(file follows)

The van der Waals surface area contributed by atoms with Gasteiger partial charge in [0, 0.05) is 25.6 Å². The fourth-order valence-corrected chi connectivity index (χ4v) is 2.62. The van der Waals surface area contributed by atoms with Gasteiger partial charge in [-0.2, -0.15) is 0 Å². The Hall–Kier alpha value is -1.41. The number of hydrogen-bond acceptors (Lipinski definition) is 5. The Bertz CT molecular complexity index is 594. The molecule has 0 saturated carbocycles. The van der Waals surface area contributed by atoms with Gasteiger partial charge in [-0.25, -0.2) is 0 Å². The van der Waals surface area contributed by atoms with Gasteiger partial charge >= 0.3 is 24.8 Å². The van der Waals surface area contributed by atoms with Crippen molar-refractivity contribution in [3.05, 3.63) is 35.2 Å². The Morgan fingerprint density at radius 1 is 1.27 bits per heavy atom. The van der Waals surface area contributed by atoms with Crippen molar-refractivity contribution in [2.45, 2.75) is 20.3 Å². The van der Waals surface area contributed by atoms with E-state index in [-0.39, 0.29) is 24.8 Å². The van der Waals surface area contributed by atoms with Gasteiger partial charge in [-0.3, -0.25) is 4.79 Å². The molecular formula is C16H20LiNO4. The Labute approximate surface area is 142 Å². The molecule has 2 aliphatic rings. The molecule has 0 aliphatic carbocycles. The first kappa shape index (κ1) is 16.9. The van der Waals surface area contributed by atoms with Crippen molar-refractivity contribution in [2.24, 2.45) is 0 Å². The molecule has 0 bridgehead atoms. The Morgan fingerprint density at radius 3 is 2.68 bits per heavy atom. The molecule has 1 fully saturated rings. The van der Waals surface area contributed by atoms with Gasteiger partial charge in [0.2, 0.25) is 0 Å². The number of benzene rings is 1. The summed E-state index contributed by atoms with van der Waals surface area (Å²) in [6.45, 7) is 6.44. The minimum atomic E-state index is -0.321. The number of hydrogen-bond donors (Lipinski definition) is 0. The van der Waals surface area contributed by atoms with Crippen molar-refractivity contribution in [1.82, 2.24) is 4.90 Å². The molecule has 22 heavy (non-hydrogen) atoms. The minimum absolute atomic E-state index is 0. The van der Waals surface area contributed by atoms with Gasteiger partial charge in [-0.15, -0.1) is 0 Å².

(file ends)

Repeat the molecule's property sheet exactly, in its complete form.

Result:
The van der Waals surface area contributed by atoms with Gasteiger partial charge in [0, 0.05) is 25.6 Å². The fourth-order valence-corrected chi connectivity index (χ4v) is 2.62. The van der Waals surface area contributed by atoms with Gasteiger partial charge in [-0.2, -0.15) is 0 Å². The Hall–Kier alpha value is -1.41. The number of hydrogen-bond acceptors (Lipinski definition) is 5. The Bertz CT molecular complexity index is 594. The molecule has 0 saturated carbocycles. The van der Waals surface area contributed by atoms with Gasteiger partial charge in [-0.25, -0.2) is 0 Å². The van der Waals surface area contributed by atoms with Gasteiger partial charge >= 0.3 is 24.8 Å². The van der Waals surface area contributed by atoms with Crippen molar-refractivity contribution in [3.05, 3.63) is 35.2 Å². The Morgan fingerprint density at radius 1 is 1.27 bits per heavy atom. The van der Waals surface area contributed by atoms with Crippen molar-refractivity contribution in [2.45, 2.75) is 20.3 Å². The van der Waals surface area contributed by atoms with E-state index in [-0.39, 0.29) is 24.8 Å². The van der Waals surface area contributed by atoms with Gasteiger partial charge in [-0.3, -0.25) is 4.79 Å². The molecular formula is C16H20LiNO4. The Labute approximate surface area is 142 Å². The molecule has 2 aliphatic rings. The molecule has 0 aliphatic carbocycles. The first kappa shape index (κ1) is 16.9. The van der Waals surface area contributed by atoms with Crippen molar-refractivity contribution in [2.24, 2.45) is 0 Å². The molecule has 0 bridgehead atoms. The Morgan fingerprint density at radius 3 is 2.68 bits per heavy atom. The molecule has 1 fully saturated rings. The van der Waals surface area contributed by atoms with Gasteiger partial charge in [0.2, 0.25) is 0 Å². The number of benzene rings is 1. The summed E-state index contributed by atoms with van der Waals surface area (Å²) in [6.45, 7) is 6.44. The minimum atomic E-state index is -0.321. The number of hydrogen-bond donors (Lipinski definition) is 0. The van der Waals surface area contributed by atoms with Crippen molar-refractivity contribution in [1.82, 2.24) is 4.90 Å². The molecule has 22 heavy (non-hydrogen) atoms. The minimum absolute atomic E-state index is 0. The van der Waals surface area contributed by atoms with Gasteiger partial charge in [-0.15, -0.1) is 0 Å².